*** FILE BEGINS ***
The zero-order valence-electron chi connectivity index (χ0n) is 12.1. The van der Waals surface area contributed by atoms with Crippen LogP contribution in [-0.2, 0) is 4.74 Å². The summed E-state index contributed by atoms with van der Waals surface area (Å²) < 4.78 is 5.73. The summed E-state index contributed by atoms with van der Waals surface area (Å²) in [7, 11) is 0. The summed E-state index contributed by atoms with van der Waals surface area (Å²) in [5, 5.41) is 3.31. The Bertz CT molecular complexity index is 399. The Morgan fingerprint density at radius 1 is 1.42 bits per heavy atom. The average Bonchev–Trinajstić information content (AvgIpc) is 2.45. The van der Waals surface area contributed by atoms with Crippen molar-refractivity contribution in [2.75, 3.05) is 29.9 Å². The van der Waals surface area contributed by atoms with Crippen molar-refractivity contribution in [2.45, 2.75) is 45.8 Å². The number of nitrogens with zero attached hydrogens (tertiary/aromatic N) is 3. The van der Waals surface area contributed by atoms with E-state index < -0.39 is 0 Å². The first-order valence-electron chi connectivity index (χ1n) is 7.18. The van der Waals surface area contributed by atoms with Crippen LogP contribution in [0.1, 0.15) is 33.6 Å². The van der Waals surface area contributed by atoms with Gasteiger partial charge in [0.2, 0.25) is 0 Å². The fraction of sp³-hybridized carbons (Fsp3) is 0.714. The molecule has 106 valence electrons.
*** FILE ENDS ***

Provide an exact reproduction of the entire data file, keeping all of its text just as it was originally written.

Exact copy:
The zero-order valence-electron chi connectivity index (χ0n) is 12.1. The van der Waals surface area contributed by atoms with Crippen LogP contribution in [-0.2, 0) is 4.74 Å². The summed E-state index contributed by atoms with van der Waals surface area (Å²) < 4.78 is 5.73. The summed E-state index contributed by atoms with van der Waals surface area (Å²) in [7, 11) is 0. The summed E-state index contributed by atoms with van der Waals surface area (Å²) in [5, 5.41) is 3.31. The Bertz CT molecular complexity index is 399. The Morgan fingerprint density at radius 1 is 1.42 bits per heavy atom. The average Bonchev–Trinajstić information content (AvgIpc) is 2.45. The van der Waals surface area contributed by atoms with Crippen molar-refractivity contribution in [2.75, 3.05) is 29.9 Å². The van der Waals surface area contributed by atoms with Crippen molar-refractivity contribution in [2.45, 2.75) is 45.8 Å². The number of nitrogens with zero attached hydrogens (tertiary/aromatic N) is 3. The van der Waals surface area contributed by atoms with E-state index < -0.39 is 0 Å². The first-order valence-electron chi connectivity index (χ1n) is 7.18. The van der Waals surface area contributed by atoms with Crippen LogP contribution in [0.1, 0.15) is 33.6 Å². The van der Waals surface area contributed by atoms with Gasteiger partial charge in [0.2, 0.25) is 0 Å². The fraction of sp³-hybridized carbons (Fsp3) is 0.714. The molecule has 106 valence electrons.